'The Procession to the Minster provided another excellent piece of chorus singing,  but indeed the concerted work was good all through, and Mr Goossens is to be congratulated upon an admirable rendering of a work which is a stiff test for singers and players alike.  The playing of  the Prelude,  the Introduction to the Third Act, and the Procession music was extraordinarily good.

'In the part of Elsa, Miss May Blyth realised the part musically as well as physically,  Wagner's ingenuous heroine.  She sang the beautiful music tenderly and sympathetically as well as with a fine richness and flexiibility of voice.  Miss Constance Willis gave a highly coloured and somewhat melodramatic Ortrud,  but it was all the same a strong and convincing piece of acting, and the singer's voice was quite effective in the difficult music.

'Mr Tudor Davies was a moderately successful Lohengrin.  The quality of his voice is sensuous rather than intellectual,  but he makes up in warmth and eloquence for any shortcomings in his phrasing.  He was at his best in the Love Duet, though he declaimed the Narrative finely.  Mr Robert Parker's Telramund was a careful and earnest piece of work,  well acted and sung with distinct articulation,  and with a full appreciation of the music's points and place.

'Mr Anderson's King was rich and sonorous of voice and artistic in all things,  and Mr Bernard Ross made a capital show in the fine music of the Herald.  Altogether a highly competent performance, rising at times to the level of excellence.'


The View from Edinburgh

When the company moved to Edinburgh the following week, The Scotsman critic went along and reported on Wednesday, 24 October (p8):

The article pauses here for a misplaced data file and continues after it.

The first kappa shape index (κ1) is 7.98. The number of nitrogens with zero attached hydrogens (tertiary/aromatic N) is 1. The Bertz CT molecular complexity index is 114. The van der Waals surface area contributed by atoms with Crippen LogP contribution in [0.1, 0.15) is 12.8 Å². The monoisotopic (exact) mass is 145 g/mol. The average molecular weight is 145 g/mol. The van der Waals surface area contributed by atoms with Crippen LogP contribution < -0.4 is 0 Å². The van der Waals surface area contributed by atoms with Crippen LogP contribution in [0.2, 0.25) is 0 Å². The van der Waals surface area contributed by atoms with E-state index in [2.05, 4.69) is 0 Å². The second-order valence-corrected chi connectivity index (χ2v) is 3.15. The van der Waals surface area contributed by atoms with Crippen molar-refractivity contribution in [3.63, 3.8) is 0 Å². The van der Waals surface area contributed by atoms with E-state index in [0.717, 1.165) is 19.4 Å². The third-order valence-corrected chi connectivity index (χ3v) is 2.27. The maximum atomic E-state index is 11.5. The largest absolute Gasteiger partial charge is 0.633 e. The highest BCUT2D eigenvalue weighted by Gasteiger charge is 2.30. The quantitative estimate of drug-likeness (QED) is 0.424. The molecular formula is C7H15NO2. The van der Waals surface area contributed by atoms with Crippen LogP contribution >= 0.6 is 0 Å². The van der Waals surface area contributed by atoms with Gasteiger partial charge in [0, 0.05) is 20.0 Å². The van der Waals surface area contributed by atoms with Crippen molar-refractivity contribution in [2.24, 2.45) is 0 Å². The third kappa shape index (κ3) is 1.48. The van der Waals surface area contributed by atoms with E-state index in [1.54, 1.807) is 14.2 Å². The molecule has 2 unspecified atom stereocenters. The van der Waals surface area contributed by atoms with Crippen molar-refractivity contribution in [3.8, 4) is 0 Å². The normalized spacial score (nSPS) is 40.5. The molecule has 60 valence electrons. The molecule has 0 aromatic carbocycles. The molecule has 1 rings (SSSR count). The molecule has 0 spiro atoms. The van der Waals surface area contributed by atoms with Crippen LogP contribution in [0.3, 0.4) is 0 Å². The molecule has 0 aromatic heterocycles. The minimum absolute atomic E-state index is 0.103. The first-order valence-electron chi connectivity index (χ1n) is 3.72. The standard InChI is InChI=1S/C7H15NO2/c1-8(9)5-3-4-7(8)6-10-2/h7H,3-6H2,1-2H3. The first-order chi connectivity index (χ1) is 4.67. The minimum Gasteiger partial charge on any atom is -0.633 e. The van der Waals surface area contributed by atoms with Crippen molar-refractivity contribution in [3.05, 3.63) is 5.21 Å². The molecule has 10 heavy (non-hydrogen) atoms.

'For a number of years, popular attention has tended increasingly to shift from Wagner's earlier to his later operas.  Time was when the common knowledge in this country of Wagner stopped short with Lohengrin.  Nowadays, The MastersingersTristan,  the operas of the Ring, and Parsifal are in greater favour.  Tannhäuser retains its place in  the public affections,  perhaps,  on account of the fashion in which it allies itself with oratorio in preaching a sermon, but Rienzi The Flying Dutchman and Lohengrin are all in varying degrees neglected,  and undeservedly so.  It was satisfactory, therefore, to find the enterprise of the British National Opera artists in adding Lohengrin to their repertory rewarded last night with an unusually large and deservedly enthusiastic audience.

'It was a performance in which there was much to give pleasure.  Mr Tudor Davies has perhaps sung better here than he did last night as Lohengrin,  but such decline as was observable was from the very high standard which he has consistently maintained for a number of years,  and it was still a Lohengrin upon which it would be difficult to improve in this country,  even if not quite the Lohengrin to be expected from Mr Davies at his best.

'Miss May Blyth's Elsa was very successful.  Since her last appearance in Edinburgh her voice has gained immensely in variety of colour and flexibility,  while there has been a corresponding advance in her acting.  The Ortrud of Miss Gladys Ancrum was a splendid performance and Mr Robert Parker's Telramund was a sound interpretation.  Mr William Anderson's King was highly effective,  as was also the Herald of Mr Bernard Ross.

'Orchestra and chorus were both good, and under Mr Goossens's direction the opera as a whole was given with an enjoyable finish and attention to detail.  The opera was beautifully mounted,  and the citadel scene, in particular, was  a fine stage picture.'


A Glasgow Critic's viewpoint

The Glasgow Herald of Tuesday, 30 October (p10) opened its account of the season:

'The British National Opera Company last night opened a fortnight's stay at the Theatre-Royal,  Glasgow,  with a fine performance of Wagner's Lohengrin.  The first performance by the company in Glasgow,  it was enthusiastically received by a large audience,  whose appreciation of the high standard of vocal and histrionic art of the principals was expressed in continued rounds of applause.  From start to finish the opera was given with enjoyable finish and close attention to detail.